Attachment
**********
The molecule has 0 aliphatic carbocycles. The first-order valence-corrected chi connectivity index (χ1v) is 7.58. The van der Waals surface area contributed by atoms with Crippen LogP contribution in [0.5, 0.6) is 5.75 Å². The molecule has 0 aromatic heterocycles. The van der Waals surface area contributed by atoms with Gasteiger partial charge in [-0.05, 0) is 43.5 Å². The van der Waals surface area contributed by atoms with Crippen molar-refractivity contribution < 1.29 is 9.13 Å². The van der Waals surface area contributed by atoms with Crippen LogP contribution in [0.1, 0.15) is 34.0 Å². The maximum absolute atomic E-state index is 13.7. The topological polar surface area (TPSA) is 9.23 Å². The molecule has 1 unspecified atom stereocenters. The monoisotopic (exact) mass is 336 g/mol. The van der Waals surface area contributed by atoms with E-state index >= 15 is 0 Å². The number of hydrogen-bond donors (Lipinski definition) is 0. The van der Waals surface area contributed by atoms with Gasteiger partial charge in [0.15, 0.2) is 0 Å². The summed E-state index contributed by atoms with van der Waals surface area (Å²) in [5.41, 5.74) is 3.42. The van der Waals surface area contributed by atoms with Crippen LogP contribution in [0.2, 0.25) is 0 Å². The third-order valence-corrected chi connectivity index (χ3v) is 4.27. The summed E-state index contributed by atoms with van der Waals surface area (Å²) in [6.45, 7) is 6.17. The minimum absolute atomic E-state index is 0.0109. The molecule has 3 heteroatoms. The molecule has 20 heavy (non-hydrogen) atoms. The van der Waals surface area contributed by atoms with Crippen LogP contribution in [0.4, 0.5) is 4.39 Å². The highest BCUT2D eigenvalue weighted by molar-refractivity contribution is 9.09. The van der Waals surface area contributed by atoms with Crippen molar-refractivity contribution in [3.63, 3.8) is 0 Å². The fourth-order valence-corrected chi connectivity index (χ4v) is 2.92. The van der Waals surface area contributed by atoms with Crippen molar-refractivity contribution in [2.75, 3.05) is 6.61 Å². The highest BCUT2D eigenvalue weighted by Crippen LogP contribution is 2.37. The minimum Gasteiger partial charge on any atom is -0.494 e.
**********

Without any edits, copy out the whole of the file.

The molecule has 0 aliphatic carbocycles. The first-order valence-corrected chi connectivity index (χ1v) is 7.58. The van der Waals surface area contributed by atoms with Crippen LogP contribution in [0.5, 0.6) is 5.75 Å². The molecule has 0 aromatic heterocycles. The van der Waals surface area contributed by atoms with Gasteiger partial charge in [-0.05, 0) is 43.5 Å². The van der Waals surface area contributed by atoms with Crippen molar-refractivity contribution < 1.29 is 9.13 Å². The van der Waals surface area contributed by atoms with Crippen LogP contribution in [0.1, 0.15) is 34.0 Å². The maximum absolute atomic E-state index is 13.7. The topological polar surface area (TPSA) is 9.23 Å². The molecule has 1 unspecified atom stereocenters. The monoisotopic (exact) mass is 336 g/mol. The van der Waals surface area contributed by atoms with E-state index >= 15 is 0 Å². The number of hydrogen-bond donors (Lipinski definition) is 0. The van der Waals surface area contributed by atoms with Gasteiger partial charge in [0.15, 0.2) is 0 Å². The summed E-state index contributed by atoms with van der Waals surface area (Å²) in [5.41, 5.74) is 3.42. The van der Waals surface area contributed by atoms with Crippen LogP contribution in [0.2, 0.25) is 0 Å². The third-order valence-corrected chi connectivity index (χ3v) is 4.27. The summed E-state index contributed by atoms with van der Waals surface area (Å²) in [6.45, 7) is 6.17. The minimum absolute atomic E-state index is 0.0109. The molecule has 3 heteroatoms. The molecule has 20 heavy (non-hydrogen) atoms. The van der Waals surface area contributed by atoms with Crippen LogP contribution in [0.4, 0.5) is 4.39 Å². The highest BCUT2D eigenvalue weighted by molar-refractivity contribution is 9.09. The van der Waals surface area contributed by atoms with Crippen molar-refractivity contribution in [3.63, 3.8) is 0 Å². The fourth-order valence-corrected chi connectivity index (χ4v) is 2.92. The van der Waals surface area contributed by atoms with Crippen molar-refractivity contribution in [2.75, 3.05) is 6.61 Å². The highest BCUT2D eigenvalue weighted by Crippen LogP contribution is 2.37. The minimum Gasteiger partial charge on any atom is -0.494 e.